To figure out how cool the all-star monsters are in the May movie ''Van Helsing'' (starring Hugh Jackman), we compare them to the originals

By Gary Susman and Kathleen Perricone
May 07, 2004 at 04:00 AM EDT
Dracula: Kobal Collection; Van Helsing: Frank Masi
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Image credit: Dracula: Kobal Collection; Van Helsing: Frank Masi


”Van Helsing”’s Dracula: how cool is he?

CLASSIC DRAC Bela Lugosi, ”Dracula” (1931)
A sophisticated count (above left) whose look included a cape, formal wear, and slicked-back hair (Drac made the widow’s peak cool). Sunlight, crucifixes, and wooden stakes could turn this vamp to dust. Early film technology limited Lugosi’s character’s transformation: He became a tiny, fluttering bat to escape.

”VAN HELSING” DRAC Richard Roxburgh
This bloodsucker (above right) is like a rock star — he sports a ponytail, tight black clothing, and a gaggle of lady friends. Surprisingly, crosses and wooden stakes don’t harm him. Sure, his 15-foot bat-demon CGI hybrid (above center) is bigger and scarier than the old version (and it owes a debt to ”Nosferatu”), but any subtlety of the classic Drac flies right out the window.


COOLER Roxburgh

BONE UP Lugosi is our favorite Dracula, mesmerizing and other-wordly. Among the dozens of other Dracs, check out 1922’s eerie, silent ”Nosferatu” starring Max Schreck as the most bat-like of all movie neck-biters (and the inspiration for Willem Dafoe’s character in 2000’s ”Shadow of the Vampire”). Christopher Lee played the most elegant vampire in ”The Horror of Dracula” (1958) and its six sequels. Klaus Kinski (1979’s ”Nosferatu”) is the most savage bloodsucker, and Gary Oldman (”Bram Stoker’s Dracula,” 1992) the most tragically romantic.

Image credit: Frankenstein: Kobal Collection: Van Helsing: Frank Ockenfels

Frankenstein’s Monster

”Van Helsing”’s Frankenstein’s Monster: how cool is he?

CLASSIC MONSTER Boris Karloff, ”Frankenstein” (1931)
A strong and clumsy illiterate with a flat head, neck bolts, and orthopedic shoes (above left). This creation of Dr. Frankenstein’s grave-robbing expeditions has a severe phobia of fire and a penchant for anger-fueled rages.

Similar in physical appearance to his classic predecessor, with the addition of a tracheotomy hole (for enunciating complete sentences), a swiveling upper body, and a glowing green heart (above right). Fire’s nothing for this guy; it’s the heart that gives him all the trouble — he’s burdened with too much conscience and too many feelings.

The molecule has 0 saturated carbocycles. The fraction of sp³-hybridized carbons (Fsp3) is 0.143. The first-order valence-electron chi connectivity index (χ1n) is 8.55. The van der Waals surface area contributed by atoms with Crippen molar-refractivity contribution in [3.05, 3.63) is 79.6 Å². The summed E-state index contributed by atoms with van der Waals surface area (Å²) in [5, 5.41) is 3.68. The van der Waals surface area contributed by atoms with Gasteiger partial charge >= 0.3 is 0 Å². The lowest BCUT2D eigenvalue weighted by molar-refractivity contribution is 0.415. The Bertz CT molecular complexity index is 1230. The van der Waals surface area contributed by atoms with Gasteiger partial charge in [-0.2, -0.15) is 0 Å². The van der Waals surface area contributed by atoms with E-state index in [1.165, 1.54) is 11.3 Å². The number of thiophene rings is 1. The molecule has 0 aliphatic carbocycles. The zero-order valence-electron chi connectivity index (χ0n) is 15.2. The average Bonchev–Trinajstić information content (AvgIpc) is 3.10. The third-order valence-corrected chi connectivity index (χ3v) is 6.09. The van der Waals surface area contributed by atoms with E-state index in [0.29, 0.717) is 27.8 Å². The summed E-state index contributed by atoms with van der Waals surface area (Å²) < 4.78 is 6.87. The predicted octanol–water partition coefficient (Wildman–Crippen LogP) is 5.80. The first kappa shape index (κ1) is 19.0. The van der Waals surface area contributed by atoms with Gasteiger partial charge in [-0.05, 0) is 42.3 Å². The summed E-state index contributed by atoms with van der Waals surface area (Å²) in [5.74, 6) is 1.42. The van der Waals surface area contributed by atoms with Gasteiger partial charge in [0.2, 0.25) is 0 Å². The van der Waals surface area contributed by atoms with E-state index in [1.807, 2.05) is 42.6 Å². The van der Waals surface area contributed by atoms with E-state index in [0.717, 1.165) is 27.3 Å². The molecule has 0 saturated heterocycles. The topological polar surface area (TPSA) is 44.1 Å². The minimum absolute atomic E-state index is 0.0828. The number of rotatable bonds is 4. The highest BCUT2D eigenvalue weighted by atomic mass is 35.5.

COOLER Karloff

BONE UP Karloff’s haunting, pitiable monster is our favorite of the original monsters, but he was even better when he struck sparks with Elsa Lanchester in 1935’s ”The Bride of Frankenstein,” maybe the best of all the classic monster movies. Christopher Lee made a surprisingly savage creature in 1957’s ”The Curse of Frankenstein,” which launched the celebrated Hammer Films cycle of British horror movies. And don’t forget Peter Boyle’s tap-dancing monster in Mel Brooks’ hilarious, affectionate parody ”Young Frankenstein” (1974).

Image credit: The Wolf Man: Kobal Collection

The Wolf Man

”Van Helsing”’s Wolf Man: how cool is he?

CLASSIC WOLF Lon Chaney Jr., ”The Wolf Man” (1941)
When the full moon rises, this unlucky guy sprouts lots of black hair (above left), but unlike, say Robin Williams, he also has claws, sharp teeth, brute strength, and an uncontrollable urge to kill. His chief weakness is a silver bullet — and we don’t mean a Coors Light.

A painful-looking morph of sloughing skin and bulging bones transforms the Gypsy monster fighter Velkan into an agile and swift wolf/man combo who can scale walls with the greatest of ease (above right). According to the movie, a silver bullet will still do him in — but it’s never used.

SCARIER Chaney Jr.


BONE UP Chaney’s original ”Wolf Man” was the best. He played a werewolf many more times in a series of sequels that were mostly dog tired, save for 1948’s lively ”Abbott and Costello Meet Frankenstein,” believe it or not. Other worthy wolves include Oliver Reed as a feral wolf-by-birth in Hammer’s ”Curse of the Werewolf” (1961), and hapless David Naughton in ”An American Werewolf in London” (1981), featuring the most vivid and gruesome transformation scene of pre-”Van Helsing” werewolf movies.

Image credit: Dracula: Everett Collection

Brides of Dracula

”Van Helsing”’s Brides of Dracula: how cool are they?

CLASSIC BRIDES Geraldine Dvorak, Cornelia Thaw, and Dorothy Tree, ”Dracula” (1931)
Dowdy wraiths with zombie-like personalities in plain white gowns (above left) that possess your basic succubi qualities — sucking blood and taking life. They have so little personality that they can disappear from the film without consequence.

”VAN HELSING” BRIDES Silvia Colloca, Elena Anaya, and Josie Maran
These sexy beasts — while still bloodthirsty — are voluptuous and fashionably clad (above right). Like most wives, these ladies want children — the pitter-patter of a million baby demon wings — and they’ll even risk their ”lives” for it.

SCARIER ”Van Helsing” brides

COOLER ”Van Helsing” brides

BONE UP Lugosi’s ”Dracula” may be the best movie to feature the brides, though they’re largely afterthoughts here, as they are again in Hammer’s otherwise landmark ”Horror of Dracula.” But they get a big, sexy scene seducing poor, outmatched Keanu Reeves in ”Bram Stoker’s Dracula” (1992), where they’re played by Michaela Bercu, Florina Kendrick, and a pre-”Matrix” Monica Bellucci.

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  • PG-13
  • 131 minutes
  • Stephen Sommers
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